SC counters A-G claim on performance of judge

Says judge delivered over 100 verdicts during his tenure

SC counters A-G claim on performance of judge

The Supreme Court on Thursday countered the Centre’s claim that one judge was promoted to the apex court without delivering even three-figure judgments, by producing records purportedly showing he passed over 100 verdicts in his tenure.

Hearing a batch of PILs challenging validity of the NJAC Act, a five-judge bench presided over by Justice J S Khehar gave a clear indication that they were ready to face criticism but would not brook any unfounded charge against a brother judge.
“We have checked records. In fact, we asked Registrar General to collect data. The judgments delivered by the particular judge are well beyond three-figure,” the bench told Attorney General Mukul Rohatgi. The AG had earlier criticised the collegium system of appointment of judges by citing example of the particular judge, who despite his poor track record in HC in delivering judgements, was promoted by the collegium. He had then said the said judge had only passed seven judgments in the apex court. Then court had then tried to turn the tables on the government by pointing out that the said judge was appointed to National Human Rights Commission after his retirement.

On Thusday, the bench which came back with a file containing data of the judge’s performance said that the claim made by the AG was not correct.

Rohatgi, on his part, stood his grounds. “This can’t be. What I meant that he has not authored those judgments. He may have been part of the bench, delivering the judgments.” He, however, took the file from the bench and promised to come back after re-checking the records.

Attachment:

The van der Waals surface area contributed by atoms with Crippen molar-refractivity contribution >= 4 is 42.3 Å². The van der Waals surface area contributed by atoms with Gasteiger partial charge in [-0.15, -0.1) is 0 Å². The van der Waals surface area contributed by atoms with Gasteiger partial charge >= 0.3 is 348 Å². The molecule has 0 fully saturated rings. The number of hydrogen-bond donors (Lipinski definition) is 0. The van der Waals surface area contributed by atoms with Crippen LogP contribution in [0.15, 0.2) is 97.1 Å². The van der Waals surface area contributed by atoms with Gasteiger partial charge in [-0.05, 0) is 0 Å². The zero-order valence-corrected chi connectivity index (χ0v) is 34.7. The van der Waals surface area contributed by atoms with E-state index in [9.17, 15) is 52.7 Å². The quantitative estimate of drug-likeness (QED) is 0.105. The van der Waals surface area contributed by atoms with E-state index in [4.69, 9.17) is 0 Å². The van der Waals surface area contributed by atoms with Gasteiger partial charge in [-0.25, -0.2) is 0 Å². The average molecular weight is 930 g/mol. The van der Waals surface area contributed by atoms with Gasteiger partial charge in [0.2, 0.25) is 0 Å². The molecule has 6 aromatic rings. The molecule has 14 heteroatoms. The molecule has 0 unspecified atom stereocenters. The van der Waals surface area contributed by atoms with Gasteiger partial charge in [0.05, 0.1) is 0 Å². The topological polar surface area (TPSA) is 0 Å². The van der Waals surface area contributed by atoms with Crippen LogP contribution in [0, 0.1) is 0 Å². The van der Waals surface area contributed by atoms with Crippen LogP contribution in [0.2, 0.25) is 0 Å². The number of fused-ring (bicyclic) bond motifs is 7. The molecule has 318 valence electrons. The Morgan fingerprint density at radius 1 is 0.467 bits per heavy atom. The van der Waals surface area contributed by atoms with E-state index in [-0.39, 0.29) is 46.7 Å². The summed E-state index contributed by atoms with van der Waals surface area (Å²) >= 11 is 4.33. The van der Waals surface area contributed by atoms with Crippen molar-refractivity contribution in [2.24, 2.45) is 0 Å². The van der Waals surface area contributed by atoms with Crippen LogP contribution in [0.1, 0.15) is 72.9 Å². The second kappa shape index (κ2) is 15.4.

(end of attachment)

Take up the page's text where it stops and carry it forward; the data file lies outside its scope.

The bench, which asked the AG not to make public the data, also expressed their surprise that the Delhi HC does not have computerised records of the judgements. The particular judge has been in Delhi HC, Kerala and Uttarakhand HCs.

During the day-long hearing, the AG also produced files retrieved from the archives, to show the appointments of judges in HCs were made in the 1950s on the basis of direct consultation by the executives with the Chief Justices.

Opposing the NJAC Act, senior advocate Fali S Nariman contended that the judges appointment could not be called as purely executive function, it could be at the most be descrived as “judico-executive”. Citing Article 124 of the Constitution, he said it was the only place where President has to make consultation with somebody that is Chief Justice of India. Otherwise, all other appointments by President were made on the aid and advise of the council of ministers, he added.

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